Johnny Vegas: Carry on Glamping | TV review © John Manktelow/Plum Pictures
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Johnny Vegas: Carry on Glamping

TV review

You might not think you care much about the structural integrity of the panelling on a knackered old bus… but thanks to Johnny Vegas’s enthusiasm, you will.

Doing up the rust-bucket he imported from Malta after a drunken 2am eBay session is the cornerstone of his dream to open a high-end glamping site, which is charted in this new four-part Channel 4 series.

And while ‘Glamping with Johnny Vegas’ might sound like a commissioning idea desperately blurted out by a panicked Alan Partridge, the stand-up’s passion and personality make this programme so much more.

Even at his most drunkenly outspoken, there’s always been a thwarted romanticism at the heart of the Vegas persona, a raging frustration that the world has conspired to deny him the life he so desperately wants.

In real-life Michael Pennington mode, the impotent fury may be absent, but the vulnerable dreamer remains. You can almost feel the love coming through the screen as he gazes, doe-eyed, at the beaten-up bus he fell for, imaging their beautiful future together. Seeing her for the first time, his eyes like up like an eight-year-old on Christmas morning.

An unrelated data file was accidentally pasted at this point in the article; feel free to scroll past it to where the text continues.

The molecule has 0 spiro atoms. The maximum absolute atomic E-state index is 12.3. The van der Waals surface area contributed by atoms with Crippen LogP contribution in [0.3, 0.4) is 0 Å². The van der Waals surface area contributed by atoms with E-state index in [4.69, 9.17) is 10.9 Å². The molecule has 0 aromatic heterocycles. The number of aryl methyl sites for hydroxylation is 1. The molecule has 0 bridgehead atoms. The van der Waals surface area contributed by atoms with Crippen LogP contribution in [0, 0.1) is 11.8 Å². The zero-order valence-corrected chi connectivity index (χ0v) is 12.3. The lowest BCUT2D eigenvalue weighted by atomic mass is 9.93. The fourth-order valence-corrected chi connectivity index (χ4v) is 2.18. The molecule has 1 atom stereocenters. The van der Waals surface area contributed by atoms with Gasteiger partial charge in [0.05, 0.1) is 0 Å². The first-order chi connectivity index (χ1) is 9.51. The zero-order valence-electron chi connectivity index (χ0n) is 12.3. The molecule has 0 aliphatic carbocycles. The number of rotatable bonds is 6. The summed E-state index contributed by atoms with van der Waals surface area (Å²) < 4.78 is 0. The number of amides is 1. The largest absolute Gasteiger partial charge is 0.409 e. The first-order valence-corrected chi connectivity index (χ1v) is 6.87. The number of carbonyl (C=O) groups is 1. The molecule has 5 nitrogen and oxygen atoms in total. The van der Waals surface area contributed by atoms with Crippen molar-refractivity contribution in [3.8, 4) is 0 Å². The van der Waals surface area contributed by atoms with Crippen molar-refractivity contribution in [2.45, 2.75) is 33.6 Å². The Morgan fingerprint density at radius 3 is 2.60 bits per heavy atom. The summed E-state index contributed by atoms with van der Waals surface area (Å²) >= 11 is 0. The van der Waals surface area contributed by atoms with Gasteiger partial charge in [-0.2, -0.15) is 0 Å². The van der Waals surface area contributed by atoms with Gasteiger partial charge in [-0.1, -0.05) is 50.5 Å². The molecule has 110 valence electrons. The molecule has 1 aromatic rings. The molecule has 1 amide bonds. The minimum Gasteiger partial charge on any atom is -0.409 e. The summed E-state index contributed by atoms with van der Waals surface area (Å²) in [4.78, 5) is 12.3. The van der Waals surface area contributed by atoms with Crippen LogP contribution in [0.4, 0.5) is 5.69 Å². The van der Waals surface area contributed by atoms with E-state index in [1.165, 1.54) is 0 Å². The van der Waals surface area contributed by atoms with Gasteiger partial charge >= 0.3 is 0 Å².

But dreams and reality are very different things, a problem Vegas struggles to acknowledge. Before he starts, and full of ‘seize the day’ spirit, he gathers his family and friends (including comic Ian Boldsworth) at his St Helens local to excitedly share his vision. 

Every one of them pours cold water on it, citing his tendency to have ideas he never sees through – and suspecting all the hard work will unfairly land on the shoulders of his long-suffering assistant Bev Dixon. 

He promises it won’t, but you can see that eight-year-old again, begging for a puppy and absolutely promising he’ll walk it every day and not leave it to mum to look after…

Yet progress is made - thanks, one suspects, to quite a lot of behind-the-scenes work from the ever-patient Bev. A suitably picturesque site is found in the foothills of Snowdownia and, after a few logistical setbacks, the bus arrives in Britain. 

Then some expert vehicle restorers deliver a home truth that hits hard, putting the dream project in jeopardy.

With Vegas wearing his heart so openly on his sleeve, you can only root for him against such setbacks. At the same time, his palpable passion for old vehicles enlivens his exchanges with other devotees he meets. 

Yet for his larger-than-life persona, he’s overshadowed in this first episode by his doughty mother Patricia, a woman for whom the phase ‘a bit of a character’ seems sadly deficient. Her pouring scorn on his stand-up career is a wonderful scene. Sadly, she died since it was filmed, but Vegas got the chance to tell her that he would name his bus after her – an honour she immediately mocked.

While Carry on Glamping has the usual Grand Designs-style arc of setbacks and triumphs on the road to an artistic vision, it’s a little loser than the usual template, as befitting a comic of Vegas’s impetuousness. Meanwhile, the insights into his character add an extra dimension that will have you coming back for more.

Johnny Vegas: Carry on Glamping is on Channel 4 at 10pm tonight

Review date: 5 May 2021
Reviewed by: Steve Bennett

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